ETA: Since we’ve already seen McWard in the NHL, our ETA is more of a prediction of when he will get a long run in the NHL, not just a few games here and there due to an injury. We are going to guess that when Tyler Myers comes off the books, McWard will be in the conversation for NHL ice time. That could be sometime this season or if Myers’ contract is played-out to its entirety, as we expect, McWard should be able to fight for a job at training camp ahead of the 2024-25 season.
McWard is a difficult one to project as there are some extremely intriguing skills that you can see from the eye test but he had strong possession numbers in the NCAA and held his own in the NHL even though he was somewhat thrown to the wolves with NHL action being his first look at pro hockey. We loved that in his final four NCAA games, he was an absolute horse — averaging 27:12 of ice time in Ohio State’s most important games of the year.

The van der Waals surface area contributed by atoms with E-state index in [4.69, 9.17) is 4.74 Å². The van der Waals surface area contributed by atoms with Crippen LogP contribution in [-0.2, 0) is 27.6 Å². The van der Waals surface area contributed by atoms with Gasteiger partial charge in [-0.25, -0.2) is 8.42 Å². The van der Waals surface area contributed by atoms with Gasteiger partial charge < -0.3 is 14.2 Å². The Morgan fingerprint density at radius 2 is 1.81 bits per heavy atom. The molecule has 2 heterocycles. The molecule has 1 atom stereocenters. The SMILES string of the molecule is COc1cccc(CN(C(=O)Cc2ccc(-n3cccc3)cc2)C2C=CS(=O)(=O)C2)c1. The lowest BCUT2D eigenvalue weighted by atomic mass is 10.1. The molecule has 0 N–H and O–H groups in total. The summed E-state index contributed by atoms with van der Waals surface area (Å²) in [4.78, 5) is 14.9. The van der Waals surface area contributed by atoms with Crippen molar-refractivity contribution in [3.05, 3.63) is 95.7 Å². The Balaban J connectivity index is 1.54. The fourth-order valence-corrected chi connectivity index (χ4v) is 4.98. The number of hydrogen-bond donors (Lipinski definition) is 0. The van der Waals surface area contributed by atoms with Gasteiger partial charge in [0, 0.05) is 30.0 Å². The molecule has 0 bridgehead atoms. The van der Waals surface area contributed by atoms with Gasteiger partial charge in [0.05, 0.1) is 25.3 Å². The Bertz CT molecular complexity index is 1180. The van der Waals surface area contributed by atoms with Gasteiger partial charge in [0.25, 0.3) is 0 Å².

Ranking McWard might go well but it could easily go poorly for us. We believe in the player but he could easily be outside of our top-10 by the next time we write this series of articles. It’s going to all depend on development now. There’s been good scouting to get him here with the Canucks and with him being a part of Abbotsford next season, the pressure is now on the coaches to take this good base and evolve it into a capable NHLer.
It’s another good, young defenceman to follow out there in Abbotsford and we hope that this kid can continue to evolve his game.
The strong base, good offensive skills as well as potential to become a shutdown defenceman make us believe McWard is worthy of the #8 spot in our rankings.